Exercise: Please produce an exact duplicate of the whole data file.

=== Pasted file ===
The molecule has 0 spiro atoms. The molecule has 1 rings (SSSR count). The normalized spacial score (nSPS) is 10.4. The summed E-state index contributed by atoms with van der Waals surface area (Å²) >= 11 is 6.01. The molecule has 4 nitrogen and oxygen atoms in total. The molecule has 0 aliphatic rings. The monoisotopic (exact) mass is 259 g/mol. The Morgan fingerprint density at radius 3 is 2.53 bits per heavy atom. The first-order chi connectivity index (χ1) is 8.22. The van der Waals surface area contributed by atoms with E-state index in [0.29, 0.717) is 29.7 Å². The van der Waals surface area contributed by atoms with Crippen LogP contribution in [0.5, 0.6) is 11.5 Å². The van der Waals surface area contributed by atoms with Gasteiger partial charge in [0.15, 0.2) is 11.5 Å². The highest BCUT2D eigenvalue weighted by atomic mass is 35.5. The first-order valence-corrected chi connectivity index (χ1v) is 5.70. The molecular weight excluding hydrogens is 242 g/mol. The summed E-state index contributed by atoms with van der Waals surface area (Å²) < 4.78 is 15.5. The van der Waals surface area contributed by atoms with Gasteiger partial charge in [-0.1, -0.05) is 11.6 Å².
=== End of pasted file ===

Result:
The molecule has 0 spiro atoms. The molecule has 1 rings (SSSR count). The normalized spacial score (nSPS) is 10.4. The summed E-state index contributed by atoms with van der Waals surface area (Å²) >= 11 is 6.01. The molecule has 4 nitrogen and oxygen atoms in total. The molecule has 0 aliphatic rings. The monoisotopic (exact) mass is 259 g/mol. The Morgan fingerprint density at radius 3 is 2.53 bits per heavy atom. The first-order chi connectivity index (χ1) is 8.22. The van der Waals surface area contributed by atoms with E-state index in [0.29, 0.717) is 29.7 Å². The van der Waals surface area contributed by atoms with Crippen LogP contribution in [0.5, 0.6) is 11.5 Å². The van der Waals surface area contributed by atoms with Gasteiger partial charge in [0.15, 0.2) is 11.5 Å². The highest BCUT2D eigenvalue weighted by atomic mass is 35.5. The first-order valence-corrected chi connectivity index (χ1v) is 5.70. The molecular weight excluding hydrogens is 242 g/mol. The summed E-state index contributed by atoms with van der Waals surface area (Å²) < 4.78 is 15.5. The van der Waals surface area contributed by atoms with Gasteiger partial charge in [-0.1, -0.05) is 11.6 Å².